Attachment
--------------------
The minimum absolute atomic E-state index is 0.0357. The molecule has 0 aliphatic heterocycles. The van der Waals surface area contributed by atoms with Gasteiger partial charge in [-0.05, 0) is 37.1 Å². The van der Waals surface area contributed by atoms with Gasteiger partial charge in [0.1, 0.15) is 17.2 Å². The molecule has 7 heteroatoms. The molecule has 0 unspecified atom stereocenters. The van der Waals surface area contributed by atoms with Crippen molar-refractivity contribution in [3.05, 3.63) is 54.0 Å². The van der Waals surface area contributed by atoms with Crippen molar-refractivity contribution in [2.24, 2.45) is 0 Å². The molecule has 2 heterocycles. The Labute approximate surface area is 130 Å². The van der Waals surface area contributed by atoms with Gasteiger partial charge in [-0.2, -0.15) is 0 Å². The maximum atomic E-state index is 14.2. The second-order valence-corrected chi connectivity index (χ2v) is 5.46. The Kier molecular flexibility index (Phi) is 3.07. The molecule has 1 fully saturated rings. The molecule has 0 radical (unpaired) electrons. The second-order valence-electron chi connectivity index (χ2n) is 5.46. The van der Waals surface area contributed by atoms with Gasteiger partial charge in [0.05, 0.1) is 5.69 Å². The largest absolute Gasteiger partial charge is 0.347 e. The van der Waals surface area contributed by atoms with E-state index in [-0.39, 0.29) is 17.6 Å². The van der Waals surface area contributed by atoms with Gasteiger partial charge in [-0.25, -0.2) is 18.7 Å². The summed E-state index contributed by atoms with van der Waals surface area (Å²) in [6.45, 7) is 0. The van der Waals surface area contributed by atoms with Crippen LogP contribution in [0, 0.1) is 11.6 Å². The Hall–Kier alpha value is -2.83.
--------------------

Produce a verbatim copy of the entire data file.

The minimum absolute atomic E-state index is 0.0357. The molecule has 0 aliphatic heterocycles. The van der Waals surface area contributed by atoms with Gasteiger partial charge in [-0.05, 0) is 37.1 Å². The van der Waals surface area contributed by atoms with Gasteiger partial charge in [0.1, 0.15) is 17.2 Å². The molecule has 7 heteroatoms. The molecule has 0 unspecified atom stereocenters. The van der Waals surface area contributed by atoms with Crippen molar-refractivity contribution in [3.05, 3.63) is 54.0 Å². The van der Waals surface area contributed by atoms with Crippen molar-refractivity contribution in [2.24, 2.45) is 0 Å². The molecule has 2 heterocycles. The Labute approximate surface area is 130 Å². The van der Waals surface area contributed by atoms with Gasteiger partial charge in [-0.2, -0.15) is 0 Å². The maximum atomic E-state index is 14.2. The second-order valence-corrected chi connectivity index (χ2v) is 5.46. The Kier molecular flexibility index (Phi) is 3.07. The molecule has 1 fully saturated rings. The molecule has 0 radical (unpaired) electrons. The second-order valence-electron chi connectivity index (χ2n) is 5.46. The van der Waals surface area contributed by atoms with Gasteiger partial charge in [0.05, 0.1) is 5.69 Å². The largest absolute Gasteiger partial charge is 0.347 e. The van der Waals surface area contributed by atoms with E-state index in [-0.39, 0.29) is 17.6 Å². The van der Waals surface area contributed by atoms with Gasteiger partial charge in [-0.25, -0.2) is 18.7 Å². The summed E-state index contributed by atoms with van der Waals surface area (Å²) in [6.45, 7) is 0. The van der Waals surface area contributed by atoms with Crippen LogP contribution in [0, 0.1) is 11.6 Å². The Hall–Kier alpha value is -2.83.